I parked by a wide greensward that fronts a green gap that stretches from the shore all the way inland to the South Downs some miles away to the north. An unbroken strip of countryside, apart from a narrow belt of housing on the west side of Goring-by-Sea, which is anyway hidden by trees. How this break has survived intact between the almost-continuous bungalow and smart beach house developments along this part of the Sussex coastline is a mystery. I really do not know. It isn't, for instance, part of the South Downs National Park and therefore protected by having that status. Hungry developers must constantly be pressing to buy a chunk and build on it. I hope they are forever thwarted.

It was a lovely sunny afternoon: warm but not not hot, as there was a gentle breeze. I'd brought along a folding chair acquired last March and not so far used, plus a folding canvas seat to put my legs up on. I set these up, and relaxed in the sun for twenty minutes, observing the people passing, the couples basking, and aeroplanes droning across the sky (well, only one actually, though it certainly looked vintage). In the distance, the shingle; and beyond that, the blue sea. Fabulous.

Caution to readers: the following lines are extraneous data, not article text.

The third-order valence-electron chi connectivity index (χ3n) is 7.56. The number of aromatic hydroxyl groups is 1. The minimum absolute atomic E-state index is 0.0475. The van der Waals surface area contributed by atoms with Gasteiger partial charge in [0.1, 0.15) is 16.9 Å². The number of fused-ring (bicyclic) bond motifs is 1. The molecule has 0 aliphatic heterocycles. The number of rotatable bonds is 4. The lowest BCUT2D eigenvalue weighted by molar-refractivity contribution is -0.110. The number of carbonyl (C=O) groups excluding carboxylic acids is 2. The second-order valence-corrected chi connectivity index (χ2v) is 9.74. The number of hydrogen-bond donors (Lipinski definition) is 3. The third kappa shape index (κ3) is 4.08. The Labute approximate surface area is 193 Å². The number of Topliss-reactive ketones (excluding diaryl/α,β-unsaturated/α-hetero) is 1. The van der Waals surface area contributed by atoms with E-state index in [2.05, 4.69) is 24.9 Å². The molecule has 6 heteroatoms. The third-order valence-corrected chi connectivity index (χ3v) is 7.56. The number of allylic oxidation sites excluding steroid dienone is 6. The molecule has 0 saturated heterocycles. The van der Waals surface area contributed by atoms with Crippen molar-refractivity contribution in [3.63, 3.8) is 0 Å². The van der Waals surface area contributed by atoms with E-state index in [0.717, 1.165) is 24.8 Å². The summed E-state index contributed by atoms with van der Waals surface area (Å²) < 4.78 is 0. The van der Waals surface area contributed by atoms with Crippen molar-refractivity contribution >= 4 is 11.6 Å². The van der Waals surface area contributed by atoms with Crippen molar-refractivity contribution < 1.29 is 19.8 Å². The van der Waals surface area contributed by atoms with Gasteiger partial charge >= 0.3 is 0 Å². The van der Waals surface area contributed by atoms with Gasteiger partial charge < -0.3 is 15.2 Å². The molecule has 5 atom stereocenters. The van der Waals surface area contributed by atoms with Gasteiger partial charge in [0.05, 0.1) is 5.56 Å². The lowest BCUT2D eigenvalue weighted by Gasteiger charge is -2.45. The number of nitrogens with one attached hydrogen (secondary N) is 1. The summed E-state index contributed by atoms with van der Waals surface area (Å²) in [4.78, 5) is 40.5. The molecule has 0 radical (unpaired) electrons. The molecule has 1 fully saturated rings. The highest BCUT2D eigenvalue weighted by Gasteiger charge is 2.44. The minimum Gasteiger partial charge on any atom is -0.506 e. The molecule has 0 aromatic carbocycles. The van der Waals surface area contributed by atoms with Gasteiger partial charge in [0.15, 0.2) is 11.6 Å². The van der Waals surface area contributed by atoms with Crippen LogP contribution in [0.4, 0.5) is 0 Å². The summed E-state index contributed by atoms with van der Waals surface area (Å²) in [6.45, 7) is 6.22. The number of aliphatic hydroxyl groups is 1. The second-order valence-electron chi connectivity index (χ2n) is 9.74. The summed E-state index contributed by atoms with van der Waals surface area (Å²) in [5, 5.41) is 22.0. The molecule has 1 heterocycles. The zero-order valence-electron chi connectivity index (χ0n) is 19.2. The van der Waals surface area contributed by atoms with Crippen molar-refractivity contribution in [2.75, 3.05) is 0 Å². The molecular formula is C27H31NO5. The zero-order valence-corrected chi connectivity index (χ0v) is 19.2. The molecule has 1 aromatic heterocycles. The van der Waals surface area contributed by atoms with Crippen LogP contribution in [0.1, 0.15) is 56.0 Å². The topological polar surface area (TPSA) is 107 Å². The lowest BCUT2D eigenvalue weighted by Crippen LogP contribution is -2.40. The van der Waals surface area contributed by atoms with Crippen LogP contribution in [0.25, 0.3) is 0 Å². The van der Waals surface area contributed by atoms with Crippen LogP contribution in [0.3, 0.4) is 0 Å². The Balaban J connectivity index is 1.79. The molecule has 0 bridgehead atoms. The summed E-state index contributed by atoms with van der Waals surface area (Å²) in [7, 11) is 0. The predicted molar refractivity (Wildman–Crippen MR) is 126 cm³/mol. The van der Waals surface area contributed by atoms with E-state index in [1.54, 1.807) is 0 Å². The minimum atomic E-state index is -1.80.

I soon got bored, just sitting. So I put the chair and seat away in Fiona, and - armed with LXV and my walking stick - I set forth to first visit the shore line, and then head westwards to the Bluebird Café for refreshment.

Hurrah! The tide was out, though it had turned and was just starting to come back in. Sand and seaweed were however exposed for the time being. The stick was handy for keeping my footing as I crossed the slippery green weed. Little waves lapped, the water sparkled, and LXV got some exercise. I had some conservation with a woman waiting for her husband, playing in the shallows with their dogs. By the time we'd finished, it was clear that the tide was advancing rapidly, so it was goodbye and another careful journey back across the weed to the shingle. By now my right leg was starting to complain a bit. I'd only walked half a mile at most. But I wanted to get some proper exercise in, so I set forth for the Café, another half a mile ahead.